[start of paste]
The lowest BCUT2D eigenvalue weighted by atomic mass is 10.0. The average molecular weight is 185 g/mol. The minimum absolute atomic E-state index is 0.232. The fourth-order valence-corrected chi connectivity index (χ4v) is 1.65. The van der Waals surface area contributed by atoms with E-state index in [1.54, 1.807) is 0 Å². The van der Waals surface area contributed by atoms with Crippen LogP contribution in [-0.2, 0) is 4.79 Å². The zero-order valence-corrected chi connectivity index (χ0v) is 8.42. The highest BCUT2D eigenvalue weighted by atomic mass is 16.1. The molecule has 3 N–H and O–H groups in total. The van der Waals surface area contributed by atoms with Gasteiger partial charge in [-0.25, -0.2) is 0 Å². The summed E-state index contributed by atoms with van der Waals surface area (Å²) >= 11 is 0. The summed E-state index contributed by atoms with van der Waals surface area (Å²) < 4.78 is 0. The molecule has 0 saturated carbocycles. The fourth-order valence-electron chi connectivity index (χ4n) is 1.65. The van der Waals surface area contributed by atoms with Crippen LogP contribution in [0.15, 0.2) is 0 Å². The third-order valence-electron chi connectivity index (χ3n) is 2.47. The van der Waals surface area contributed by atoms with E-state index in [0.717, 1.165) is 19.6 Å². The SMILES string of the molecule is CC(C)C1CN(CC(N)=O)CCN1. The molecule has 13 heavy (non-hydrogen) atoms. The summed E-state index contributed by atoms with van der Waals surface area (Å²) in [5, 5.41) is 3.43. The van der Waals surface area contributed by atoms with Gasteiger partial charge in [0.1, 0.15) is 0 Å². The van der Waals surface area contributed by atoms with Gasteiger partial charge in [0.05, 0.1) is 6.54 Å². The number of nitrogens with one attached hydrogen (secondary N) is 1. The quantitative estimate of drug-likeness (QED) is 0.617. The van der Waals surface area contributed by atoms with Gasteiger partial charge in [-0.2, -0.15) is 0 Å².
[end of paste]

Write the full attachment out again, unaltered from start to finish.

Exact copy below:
The lowest BCUT2D eigenvalue weighted by atomic mass is 10.0. The average molecular weight is 185 g/mol. The minimum absolute atomic E-state index is 0.232. The fourth-order valence-corrected chi connectivity index (χ4v) is 1.65. The van der Waals surface area contributed by atoms with E-state index in [1.54, 1.807) is 0 Å². The van der Waals surface area contributed by atoms with Crippen LogP contribution in [-0.2, 0) is 4.79 Å². The zero-order valence-corrected chi connectivity index (χ0v) is 8.42. The highest BCUT2D eigenvalue weighted by atomic mass is 16.1. The molecule has 3 N–H and O–H groups in total. The van der Waals surface area contributed by atoms with Gasteiger partial charge in [-0.25, -0.2) is 0 Å². The summed E-state index contributed by atoms with van der Waals surface area (Å²) >= 11 is 0. The summed E-state index contributed by atoms with van der Waals surface area (Å²) < 4.78 is 0. The molecule has 0 saturated carbocycles. The fourth-order valence-electron chi connectivity index (χ4n) is 1.65. The van der Waals surface area contributed by atoms with Crippen LogP contribution in [0.15, 0.2) is 0 Å². The third-order valence-electron chi connectivity index (χ3n) is 2.47. The van der Waals surface area contributed by atoms with E-state index in [0.717, 1.165) is 19.6 Å². The SMILES string of the molecule is CC(C)C1CN(CC(N)=O)CCN1. The molecule has 13 heavy (non-hydrogen) atoms. The summed E-state index contributed by atoms with van der Waals surface area (Å²) in [5, 5.41) is 3.43. The van der Waals surface area contributed by atoms with Gasteiger partial charge in [0.1, 0.15) is 0 Å². The van der Waals surface area contributed by atoms with Gasteiger partial charge in [0.05, 0.1) is 6.54 Å². The number of nitrogens with one attached hydrogen (secondary N) is 1. The quantitative estimate of drug-likeness (QED) is 0.617. The van der Waals surface area contributed by atoms with Gasteiger partial charge in [-0.2, -0.15) is 0 Å².